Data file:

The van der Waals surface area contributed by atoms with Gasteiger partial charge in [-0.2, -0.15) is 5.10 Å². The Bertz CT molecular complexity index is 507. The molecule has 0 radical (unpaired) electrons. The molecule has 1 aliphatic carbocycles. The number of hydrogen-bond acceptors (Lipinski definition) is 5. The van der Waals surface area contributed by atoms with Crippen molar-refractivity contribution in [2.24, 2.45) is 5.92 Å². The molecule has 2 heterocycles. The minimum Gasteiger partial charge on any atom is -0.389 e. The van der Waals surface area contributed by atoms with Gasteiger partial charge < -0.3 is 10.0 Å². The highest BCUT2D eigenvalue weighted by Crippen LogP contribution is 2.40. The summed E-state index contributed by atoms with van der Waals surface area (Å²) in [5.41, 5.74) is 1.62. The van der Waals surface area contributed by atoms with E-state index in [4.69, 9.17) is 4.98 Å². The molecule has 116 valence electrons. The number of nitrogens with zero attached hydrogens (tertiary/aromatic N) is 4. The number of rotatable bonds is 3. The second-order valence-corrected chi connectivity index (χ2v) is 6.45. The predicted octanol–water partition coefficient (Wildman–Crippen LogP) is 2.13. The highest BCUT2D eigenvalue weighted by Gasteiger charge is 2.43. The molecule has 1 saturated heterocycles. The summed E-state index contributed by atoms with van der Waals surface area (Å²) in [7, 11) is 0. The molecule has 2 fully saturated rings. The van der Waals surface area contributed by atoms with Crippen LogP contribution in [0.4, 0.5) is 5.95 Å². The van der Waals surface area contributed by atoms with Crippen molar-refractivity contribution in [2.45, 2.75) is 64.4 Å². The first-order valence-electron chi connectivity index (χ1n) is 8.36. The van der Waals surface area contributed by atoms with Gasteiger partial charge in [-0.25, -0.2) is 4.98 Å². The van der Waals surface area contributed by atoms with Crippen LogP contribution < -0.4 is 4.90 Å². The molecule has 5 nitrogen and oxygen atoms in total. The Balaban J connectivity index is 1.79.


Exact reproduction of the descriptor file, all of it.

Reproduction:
The van der Waals surface area contributed by atoms with Gasteiger partial charge in [-0.2, -0.15) is 5.10 Å². The Bertz CT molecular complexity index is 507. The molecule has 0 radical (unpaired) electrons. The molecule has 1 aliphatic carbocycles. The number of hydrogen-bond acceptors (Lipinski definition) is 5. The van der Waals surface area contributed by atoms with Crippen molar-refractivity contribution in [2.24, 2.45) is 5.92 Å². The molecule has 2 heterocycles. The minimum Gasteiger partial charge on any atom is -0.389 e. The van der Waals surface area contributed by atoms with Gasteiger partial charge < -0.3 is 10.0 Å². The highest BCUT2D eigenvalue weighted by Crippen LogP contribution is 2.40. The summed E-state index contributed by atoms with van der Waals surface area (Å²) in [5.41, 5.74) is 1.62. The van der Waals surface area contributed by atoms with E-state index in [4.69, 9.17) is 4.98 Å². The molecule has 116 valence electrons. The number of nitrogens with zero attached hydrogens (tertiary/aromatic N) is 4. The number of rotatable bonds is 3. The second-order valence-corrected chi connectivity index (χ2v) is 6.45. The predicted octanol–water partition coefficient (Wildman–Crippen LogP) is 2.13. The highest BCUT2D eigenvalue weighted by Gasteiger charge is 2.43. The molecule has 1 saturated heterocycles. The summed E-state index contributed by atoms with van der Waals surface area (Å²) in [7, 11) is 0. The molecule has 2 fully saturated rings. The van der Waals surface area contributed by atoms with Crippen LogP contribution in [0.4, 0.5) is 5.95 Å². The van der Waals surface area contributed by atoms with Crippen molar-refractivity contribution in [2.45, 2.75) is 64.4 Å². The first-order valence-electron chi connectivity index (χ1n) is 8.36. The van der Waals surface area contributed by atoms with Gasteiger partial charge in [-0.25, -0.2) is 4.98 Å². The van der Waals surface area contributed by atoms with Crippen LogP contribution < -0.4 is 4.90 Å². The molecule has 5 nitrogen and oxygen atoms in total. The Balaban J connectivity index is 1.79.